Black Twitter calls for Goya boycott after CEO praises Trump
The hashtag #GOYAWAY trends on Twitter, as users point out that this president has regularly attacked Mexicans, calling them 'criminals'
The CEO of Goya Foods heaped praise on President Donald Trump during a White House Rose Garden event to support Hispanic businesses on Thursday.
Robert Uname said, “We’re all truly blessed at the same time to have a leader like President Trump, who is a builder.”
He continued, “And that’s what my grandfather did. He came to this country to build, to grow, and to prosper. And we have an incredible builder and we pray, we pray for our leadership, our president and for our country, that we continue to prosper and to grow.”
The hashtag #GOYAWAY instantly started trending on Twitter, as users pointed out that this president has regularly attacked immigrants, particularly Hispanics for his entire presidency. In his first campaign speech for the presidency, he described Mexican immigrants as “rapists” and “criminals.”
Former Democratic presidential nominee, Julian Castro said that the company has been a staple of so many Latino households for generations. He said that as their CEO is “praising a president who villainizes and maliciously attacks Latinos for political gain. Americans should think twice before buying their products.”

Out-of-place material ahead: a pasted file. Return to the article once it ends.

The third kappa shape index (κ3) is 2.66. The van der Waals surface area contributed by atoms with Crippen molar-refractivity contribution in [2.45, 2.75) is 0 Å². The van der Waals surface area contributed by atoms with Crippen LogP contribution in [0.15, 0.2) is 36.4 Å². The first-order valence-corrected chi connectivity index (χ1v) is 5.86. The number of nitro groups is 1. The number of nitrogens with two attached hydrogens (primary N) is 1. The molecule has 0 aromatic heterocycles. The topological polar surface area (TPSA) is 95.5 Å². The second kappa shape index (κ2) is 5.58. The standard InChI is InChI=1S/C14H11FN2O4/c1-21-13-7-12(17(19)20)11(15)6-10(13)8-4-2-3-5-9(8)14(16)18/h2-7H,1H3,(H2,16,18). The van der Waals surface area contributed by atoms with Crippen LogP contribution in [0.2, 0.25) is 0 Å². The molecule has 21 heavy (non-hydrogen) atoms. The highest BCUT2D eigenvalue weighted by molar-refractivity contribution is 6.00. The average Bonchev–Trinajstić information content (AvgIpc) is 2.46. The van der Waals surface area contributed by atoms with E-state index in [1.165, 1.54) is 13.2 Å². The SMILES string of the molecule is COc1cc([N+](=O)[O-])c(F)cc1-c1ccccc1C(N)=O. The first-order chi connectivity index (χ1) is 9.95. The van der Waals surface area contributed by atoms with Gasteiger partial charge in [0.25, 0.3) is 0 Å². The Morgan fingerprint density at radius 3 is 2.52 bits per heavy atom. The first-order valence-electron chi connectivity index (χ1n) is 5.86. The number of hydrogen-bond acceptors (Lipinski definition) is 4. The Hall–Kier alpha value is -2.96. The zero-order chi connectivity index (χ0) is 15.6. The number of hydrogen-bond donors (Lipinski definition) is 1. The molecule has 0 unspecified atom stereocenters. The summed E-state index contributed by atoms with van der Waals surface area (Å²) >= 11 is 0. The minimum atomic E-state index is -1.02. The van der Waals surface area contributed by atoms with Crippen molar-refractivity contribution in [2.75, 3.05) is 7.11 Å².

Model Chrissy Teigen tweeted, “A shame. Don’t care how good the beans taste though. Bye Bye.”
Other social media users asked that people not throw Goya products away, but to donate them to a food bank.
The company itself had announced a plan to donate 1 million cans of their chickpeas and 1 million pounds of food to food banks, during the Rose Garden event. “Our country faces a time of historic challenge but we will meet that challenge together and continue to work towards greatness, focus on a strong recovery, and hold onto the hope for a healthier future for all,” Unanue also said in his statement.
During the event, Trump signed an executive order called the White House Prosperity Initiative to “improve access by Hispanic Americans to educational and economic opportunities.”
On Friday, Uname doubled down on his comments, saying that the backlash is a “suppression of speech” and that he will not be apologizing for his statement.
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